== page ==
/rough cut ideas, probably repeating other people/
The last few days, I’ve been at ACRL 2015, which is one of my favorite library conferences – largely focused on topics that are relevant to my day-to-day work, and a solid size: big but not enormous.
At any rate, there were a number of talks on open access that I went to, including Lessig’s barnburner of a closing keynote. So I’ve been thinking about OA. Including these questions:
- We tell authors to keep track of their author contracts/agreements for whether they support OA, and have sort of built systems to advise on these, but shouldn’t we take a lesson from all our work on research data and actually give out practical advice and/or tools to do this for new researchers? I mean, I know better, and I don’t know what I did with my last author contract (which I know allowed OA after one year, but when did I sign it? when did that article get published, exactly?) Assuming that most authors are, like me, always pressed and disorganized, how can we make this easy?
- How much would it cost to build a pay-up-front publish all you want conference infrastructure, like PeerJ, but for conferences? I’m thinking about how ACM works. They publish many hundreds of conferences, which means taking preformatted pdfs that the conference submits and putting them in the ACM digital library (and providing the template for the article). I know that’s how it works, because I ran an ACM conference and provided the papers. The peer review and metadata collection was on the conference’s end. We’ve got the Open Conference System, which is pretty good, but I think there could be an end to end solution. For that matter, I think ACM itself could implement this without much trouble. Right now ACM affiliation for individual one-off conferences is granted by the SIGs, who take the responsibility for making sure it’s a real conference, and pass that info on to ACM HQ. That process could continue, to ensure reputational integrity, but the conference could pay in a publication fee ($500? $1000? Size-dependent?) for each conference, and then everything published could be open access. The same could be true for the big flagship conferences, too. I don’t know how IEEE and the other big distributed societies work, but I assume it’s similar. In other words, don’t make it about the authors at all — make it a venue-provided fee, since everything is about the venues anyway.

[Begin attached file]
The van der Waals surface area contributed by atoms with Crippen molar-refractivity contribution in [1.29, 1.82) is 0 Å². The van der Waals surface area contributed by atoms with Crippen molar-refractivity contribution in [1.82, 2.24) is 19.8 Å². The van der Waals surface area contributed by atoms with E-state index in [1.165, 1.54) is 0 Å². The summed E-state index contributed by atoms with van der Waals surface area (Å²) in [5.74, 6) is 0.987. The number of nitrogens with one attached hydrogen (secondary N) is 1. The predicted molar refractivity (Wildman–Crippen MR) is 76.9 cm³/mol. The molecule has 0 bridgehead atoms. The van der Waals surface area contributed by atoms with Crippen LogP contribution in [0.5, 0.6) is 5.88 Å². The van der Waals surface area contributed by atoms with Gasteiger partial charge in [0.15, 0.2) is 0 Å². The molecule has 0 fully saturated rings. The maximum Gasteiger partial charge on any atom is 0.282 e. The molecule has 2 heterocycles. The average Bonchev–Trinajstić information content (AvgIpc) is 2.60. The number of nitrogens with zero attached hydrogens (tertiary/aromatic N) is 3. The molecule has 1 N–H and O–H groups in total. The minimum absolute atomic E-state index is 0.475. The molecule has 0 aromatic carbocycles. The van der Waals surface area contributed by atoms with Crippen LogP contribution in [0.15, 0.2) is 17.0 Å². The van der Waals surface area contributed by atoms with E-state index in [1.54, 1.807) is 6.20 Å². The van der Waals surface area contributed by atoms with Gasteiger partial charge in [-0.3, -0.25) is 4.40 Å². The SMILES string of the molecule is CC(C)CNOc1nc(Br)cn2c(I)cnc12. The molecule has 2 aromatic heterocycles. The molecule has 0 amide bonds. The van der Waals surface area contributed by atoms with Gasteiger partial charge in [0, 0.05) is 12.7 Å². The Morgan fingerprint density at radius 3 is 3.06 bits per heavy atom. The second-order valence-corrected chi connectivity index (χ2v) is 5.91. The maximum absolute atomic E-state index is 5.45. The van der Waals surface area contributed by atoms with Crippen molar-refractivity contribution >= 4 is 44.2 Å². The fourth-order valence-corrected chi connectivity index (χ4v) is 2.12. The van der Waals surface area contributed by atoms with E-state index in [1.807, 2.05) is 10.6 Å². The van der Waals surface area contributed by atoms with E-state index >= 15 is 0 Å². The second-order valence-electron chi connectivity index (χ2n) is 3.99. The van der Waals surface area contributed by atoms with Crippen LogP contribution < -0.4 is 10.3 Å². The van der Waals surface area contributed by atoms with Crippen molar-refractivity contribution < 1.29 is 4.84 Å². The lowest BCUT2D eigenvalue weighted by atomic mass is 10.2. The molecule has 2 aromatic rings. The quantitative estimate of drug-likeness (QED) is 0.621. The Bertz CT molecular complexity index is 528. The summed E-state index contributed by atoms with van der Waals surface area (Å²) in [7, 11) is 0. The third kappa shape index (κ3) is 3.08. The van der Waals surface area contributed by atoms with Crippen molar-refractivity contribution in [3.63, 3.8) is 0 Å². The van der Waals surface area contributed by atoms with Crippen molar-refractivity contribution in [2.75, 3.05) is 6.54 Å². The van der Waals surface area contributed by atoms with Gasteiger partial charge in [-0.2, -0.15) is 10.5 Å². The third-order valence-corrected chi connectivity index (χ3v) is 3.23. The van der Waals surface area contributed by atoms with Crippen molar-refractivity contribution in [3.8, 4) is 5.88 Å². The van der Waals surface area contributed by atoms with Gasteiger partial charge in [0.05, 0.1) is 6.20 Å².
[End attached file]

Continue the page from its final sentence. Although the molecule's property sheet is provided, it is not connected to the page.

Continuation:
- Speaking of the authors, don’t make it about the authors anywhere. Pay-to-play I think won’t behoove us in the long run, though there are ways to make it better: everyone should have PLoS’s policy of no questions asked waivers, and the fact that not every venue does is an artifact of the wild-west times we live in. There’s some studies about this in the works, including one at UC Davis, but I think we can step back and think about the ethics of it from an inclusionary scholarly communication point of view. So where does the money come from? Right now, funders and universities, or for science, funders via universities. Why can’t that simply go directly into publishing? Skip the multiple transfers, which would make the whole process more inefficient.
- So what about creating independent journals and publication venues? There is in fact no law that says you can’t ask for funding and have OA articles. Nothing about open licenses or anything else prevents this, except perhaps an aversion to paying for “free” things. But for small amounts of money that are essentially donations towards a project, libraries as large as mine would probably be willing to continue to pay. (Think about: ArXiv funding.) What we’re not willing to pay forever? the million-dollar bills for packages to commercial publishers.
- The fact that the library literature itself still isn’t totally open is dumb, and gives our profession no particular moral standing. Let’s fix that. A simple boycott / editor strike would take care of several of the commercial journals. JASIS&T, LJ & the rest are on the related societies. And those of us who write need to insist.